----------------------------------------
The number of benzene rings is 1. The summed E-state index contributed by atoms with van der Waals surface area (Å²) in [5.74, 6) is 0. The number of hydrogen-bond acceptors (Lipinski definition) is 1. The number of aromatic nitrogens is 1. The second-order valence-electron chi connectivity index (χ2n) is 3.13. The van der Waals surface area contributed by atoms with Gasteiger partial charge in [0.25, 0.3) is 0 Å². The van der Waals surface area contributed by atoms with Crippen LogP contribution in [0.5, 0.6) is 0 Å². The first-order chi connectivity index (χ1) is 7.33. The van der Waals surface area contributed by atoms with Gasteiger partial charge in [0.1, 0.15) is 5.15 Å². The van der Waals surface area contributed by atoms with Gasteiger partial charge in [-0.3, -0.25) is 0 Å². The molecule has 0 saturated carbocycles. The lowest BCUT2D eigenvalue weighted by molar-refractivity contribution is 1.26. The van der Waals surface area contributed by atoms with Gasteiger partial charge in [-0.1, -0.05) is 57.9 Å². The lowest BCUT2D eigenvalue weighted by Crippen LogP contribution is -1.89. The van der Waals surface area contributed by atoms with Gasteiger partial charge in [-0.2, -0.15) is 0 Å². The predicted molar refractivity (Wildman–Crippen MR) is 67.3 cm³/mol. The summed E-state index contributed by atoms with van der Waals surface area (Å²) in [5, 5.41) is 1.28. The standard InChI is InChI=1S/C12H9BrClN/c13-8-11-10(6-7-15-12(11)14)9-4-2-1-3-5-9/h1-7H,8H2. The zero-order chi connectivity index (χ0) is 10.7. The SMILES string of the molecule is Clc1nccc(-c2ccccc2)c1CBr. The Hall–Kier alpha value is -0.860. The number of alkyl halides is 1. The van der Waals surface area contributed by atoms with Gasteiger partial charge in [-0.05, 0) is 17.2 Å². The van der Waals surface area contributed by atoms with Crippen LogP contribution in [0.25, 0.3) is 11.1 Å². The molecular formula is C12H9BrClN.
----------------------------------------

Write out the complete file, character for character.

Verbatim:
The number of benzene rings is 1. The summed E-state index contributed by atoms with van der Waals surface area (Å²) in [5.74, 6) is 0. The number of hydrogen-bond acceptors (Lipinski definition) is 1. The number of aromatic nitrogens is 1. The second-order valence-electron chi connectivity index (χ2n) is 3.13. The van der Waals surface area contributed by atoms with Gasteiger partial charge in [0.25, 0.3) is 0 Å². The van der Waals surface area contributed by atoms with Crippen LogP contribution in [0.5, 0.6) is 0 Å². The first-order chi connectivity index (χ1) is 7.33. The van der Waals surface area contributed by atoms with Gasteiger partial charge in [0.1, 0.15) is 5.15 Å². The van der Waals surface area contributed by atoms with Gasteiger partial charge in [-0.3, -0.25) is 0 Å². The molecule has 0 saturated carbocycles. The lowest BCUT2D eigenvalue weighted by molar-refractivity contribution is 1.26. The van der Waals surface area contributed by atoms with Gasteiger partial charge in [-0.1, -0.05) is 57.9 Å². The lowest BCUT2D eigenvalue weighted by Crippen LogP contribution is -1.89. The van der Waals surface area contributed by atoms with Gasteiger partial charge in [-0.2, -0.15) is 0 Å². The predicted molar refractivity (Wildman–Crippen MR) is 67.3 cm³/mol. The summed E-state index contributed by atoms with van der Waals surface area (Å²) in [5, 5.41) is 1.28. The standard InChI is InChI=1S/C12H9BrClN/c13-8-11-10(6-7-15-12(11)14)9-4-2-1-3-5-9/h1-7H,8H2. The zero-order chi connectivity index (χ0) is 10.7. The SMILES string of the molecule is Clc1nccc(-c2ccccc2)c1CBr. The Hall–Kier alpha value is -0.860. The number of alkyl halides is 1. The van der Waals surface area contributed by atoms with Gasteiger partial charge in [-0.05, 0) is 17.2 Å². The van der Waals surface area contributed by atoms with Crippen LogP contribution in [0.25, 0.3) is 11.1 Å². The molecular formula is C12H9BrClN.